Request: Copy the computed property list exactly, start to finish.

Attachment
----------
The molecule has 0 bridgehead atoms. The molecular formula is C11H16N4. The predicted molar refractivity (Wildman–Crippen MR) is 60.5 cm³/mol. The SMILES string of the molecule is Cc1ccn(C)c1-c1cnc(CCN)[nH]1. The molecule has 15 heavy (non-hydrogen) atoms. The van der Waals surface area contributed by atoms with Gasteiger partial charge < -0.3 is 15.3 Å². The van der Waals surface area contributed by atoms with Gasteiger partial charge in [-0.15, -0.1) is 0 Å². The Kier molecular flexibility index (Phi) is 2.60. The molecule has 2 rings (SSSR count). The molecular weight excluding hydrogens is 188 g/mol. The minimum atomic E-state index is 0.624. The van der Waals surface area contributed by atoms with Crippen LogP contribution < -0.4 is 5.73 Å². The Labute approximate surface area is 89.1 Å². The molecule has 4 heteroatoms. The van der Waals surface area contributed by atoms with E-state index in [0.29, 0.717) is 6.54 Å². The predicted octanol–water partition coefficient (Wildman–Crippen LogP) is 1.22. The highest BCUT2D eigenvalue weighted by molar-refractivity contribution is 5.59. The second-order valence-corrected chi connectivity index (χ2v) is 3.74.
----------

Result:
The molecule has 0 bridgehead atoms. The molecular formula is C11H16N4. The predicted molar refractivity (Wildman–Crippen MR) is 60.5 cm³/mol. The SMILES string of the molecule is Cc1ccn(C)c1-c1cnc(CCN)[nH]1. The molecule has 15 heavy (non-hydrogen) atoms. The van der Waals surface area contributed by atoms with Gasteiger partial charge < -0.3 is 15.3 Å². The van der Waals surface area contributed by atoms with Gasteiger partial charge in [-0.15, -0.1) is 0 Å². The Kier molecular flexibility index (Phi) is 2.60. The molecule has 2 rings (SSSR count). The molecular weight excluding hydrogens is 188 g/mol. The minimum atomic E-state index is 0.624. The van der Waals surface area contributed by atoms with Crippen LogP contribution < -0.4 is 5.73 Å². The Labute approximate surface area is 89.1 Å². The molecule has 4 heteroatoms. The van der Waals surface area contributed by atoms with E-state index in [0.29, 0.717) is 6.54 Å². The predicted octanol–water partition coefficient (Wildman–Crippen LogP) is 1.22. The highest BCUT2D eigenvalue weighted by molar-refractivity contribution is 5.59. The second-order valence-corrected chi connectivity index (χ2v) is 3.74.